Once a year, on May 15, a dozen red roses appear on the grave of Eugene Ormandy in the churchyard of Old Pine Street Presbyterian.
The roses are no mystery, but the question of why the remains of the Philadelphia Orchestra's fourth music director, a Jew, reside in the cemetery of a Presbyterian church - the answer is not so clear.
What happened was this: When Ormandy was dying, his physician was Edward Viner, who was friends with Bill Pindar, pastor of the church. Pindar and Mrs. Ormandy grew to be friends.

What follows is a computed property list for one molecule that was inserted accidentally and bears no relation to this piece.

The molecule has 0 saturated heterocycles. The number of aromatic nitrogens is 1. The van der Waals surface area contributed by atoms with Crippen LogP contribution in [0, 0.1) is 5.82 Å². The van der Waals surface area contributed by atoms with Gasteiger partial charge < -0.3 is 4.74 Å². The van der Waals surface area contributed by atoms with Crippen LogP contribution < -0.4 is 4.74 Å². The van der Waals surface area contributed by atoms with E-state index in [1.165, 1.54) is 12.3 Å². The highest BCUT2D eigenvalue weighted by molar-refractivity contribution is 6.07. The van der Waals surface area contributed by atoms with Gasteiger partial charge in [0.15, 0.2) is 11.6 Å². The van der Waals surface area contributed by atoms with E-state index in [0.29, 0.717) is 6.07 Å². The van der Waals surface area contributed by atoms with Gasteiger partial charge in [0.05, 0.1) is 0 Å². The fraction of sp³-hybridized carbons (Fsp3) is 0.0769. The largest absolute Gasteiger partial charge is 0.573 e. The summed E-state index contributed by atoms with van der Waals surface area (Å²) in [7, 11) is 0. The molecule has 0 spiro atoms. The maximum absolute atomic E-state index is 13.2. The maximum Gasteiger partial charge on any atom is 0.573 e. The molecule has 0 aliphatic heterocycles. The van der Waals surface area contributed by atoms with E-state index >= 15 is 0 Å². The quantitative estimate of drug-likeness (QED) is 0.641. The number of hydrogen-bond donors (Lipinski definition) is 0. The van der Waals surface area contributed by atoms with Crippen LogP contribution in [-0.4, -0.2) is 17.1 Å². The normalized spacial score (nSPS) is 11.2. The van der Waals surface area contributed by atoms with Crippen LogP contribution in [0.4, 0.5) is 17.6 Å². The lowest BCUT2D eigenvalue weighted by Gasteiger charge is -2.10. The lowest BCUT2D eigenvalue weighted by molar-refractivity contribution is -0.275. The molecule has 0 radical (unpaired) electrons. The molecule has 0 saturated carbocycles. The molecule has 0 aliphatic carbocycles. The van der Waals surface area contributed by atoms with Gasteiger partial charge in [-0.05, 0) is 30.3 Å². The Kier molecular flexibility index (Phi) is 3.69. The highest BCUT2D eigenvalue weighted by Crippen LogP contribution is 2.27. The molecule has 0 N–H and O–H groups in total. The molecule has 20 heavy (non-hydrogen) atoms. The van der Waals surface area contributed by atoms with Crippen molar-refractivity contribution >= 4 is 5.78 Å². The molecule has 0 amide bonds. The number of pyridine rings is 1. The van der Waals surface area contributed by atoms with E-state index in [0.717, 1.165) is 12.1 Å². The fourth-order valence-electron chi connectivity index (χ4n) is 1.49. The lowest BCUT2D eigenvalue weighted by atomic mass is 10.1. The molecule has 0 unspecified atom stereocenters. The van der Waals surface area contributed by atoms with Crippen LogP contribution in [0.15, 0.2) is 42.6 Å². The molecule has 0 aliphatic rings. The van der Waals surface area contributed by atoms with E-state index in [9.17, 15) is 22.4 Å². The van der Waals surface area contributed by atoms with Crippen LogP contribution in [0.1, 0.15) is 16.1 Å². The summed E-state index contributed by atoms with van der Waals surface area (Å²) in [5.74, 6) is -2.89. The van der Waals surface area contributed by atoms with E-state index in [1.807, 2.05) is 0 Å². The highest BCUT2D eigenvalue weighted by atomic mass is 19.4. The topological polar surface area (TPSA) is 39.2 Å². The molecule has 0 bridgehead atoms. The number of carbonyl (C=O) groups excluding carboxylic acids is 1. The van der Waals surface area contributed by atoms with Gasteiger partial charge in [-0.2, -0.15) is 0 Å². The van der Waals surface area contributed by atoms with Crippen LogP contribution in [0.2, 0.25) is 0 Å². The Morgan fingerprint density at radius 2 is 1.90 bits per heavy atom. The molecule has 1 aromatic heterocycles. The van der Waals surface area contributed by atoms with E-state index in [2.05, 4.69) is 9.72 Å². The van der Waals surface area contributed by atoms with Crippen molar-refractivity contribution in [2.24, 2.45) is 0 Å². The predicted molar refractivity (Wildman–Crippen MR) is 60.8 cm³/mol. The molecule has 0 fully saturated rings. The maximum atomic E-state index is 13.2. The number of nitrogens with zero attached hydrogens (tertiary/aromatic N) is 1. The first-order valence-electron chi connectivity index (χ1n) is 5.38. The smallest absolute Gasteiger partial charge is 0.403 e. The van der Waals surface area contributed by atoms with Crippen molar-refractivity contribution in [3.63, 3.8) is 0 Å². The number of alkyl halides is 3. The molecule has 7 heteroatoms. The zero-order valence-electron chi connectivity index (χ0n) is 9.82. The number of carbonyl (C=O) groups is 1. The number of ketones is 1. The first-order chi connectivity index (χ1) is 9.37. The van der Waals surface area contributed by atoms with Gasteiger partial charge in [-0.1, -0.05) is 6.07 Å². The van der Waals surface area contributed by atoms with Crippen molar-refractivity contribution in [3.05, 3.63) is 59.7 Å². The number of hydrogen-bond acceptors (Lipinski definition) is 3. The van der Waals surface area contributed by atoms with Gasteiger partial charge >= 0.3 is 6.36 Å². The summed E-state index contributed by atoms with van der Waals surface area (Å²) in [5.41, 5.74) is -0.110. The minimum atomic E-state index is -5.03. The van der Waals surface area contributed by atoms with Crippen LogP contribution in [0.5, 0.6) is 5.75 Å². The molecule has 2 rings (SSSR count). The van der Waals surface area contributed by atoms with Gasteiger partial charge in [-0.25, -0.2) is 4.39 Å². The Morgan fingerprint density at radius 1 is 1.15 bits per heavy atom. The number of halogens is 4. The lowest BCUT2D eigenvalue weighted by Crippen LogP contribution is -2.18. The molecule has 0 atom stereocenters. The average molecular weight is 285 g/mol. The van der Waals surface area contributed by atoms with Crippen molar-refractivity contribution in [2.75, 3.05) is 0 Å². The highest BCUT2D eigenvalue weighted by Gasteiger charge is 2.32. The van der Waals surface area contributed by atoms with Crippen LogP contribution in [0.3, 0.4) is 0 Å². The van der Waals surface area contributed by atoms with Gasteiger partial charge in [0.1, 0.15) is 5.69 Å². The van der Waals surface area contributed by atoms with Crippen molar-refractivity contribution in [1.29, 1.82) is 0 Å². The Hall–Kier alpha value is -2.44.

When the subject of funeral arrangements came up, Mrs. Ormandy "didn't want the whole dog and pony show the orchestra wanted to put on," says Old Pine member Elizabeth Ostrander. And so she decided she would like to have him cremated and his remains placed at Old Pine, whose yard was also the final destination for one signer of the Declaration of Independence, a ringer of the Liberty Bell, 50 Revolutionary War soldiers and others.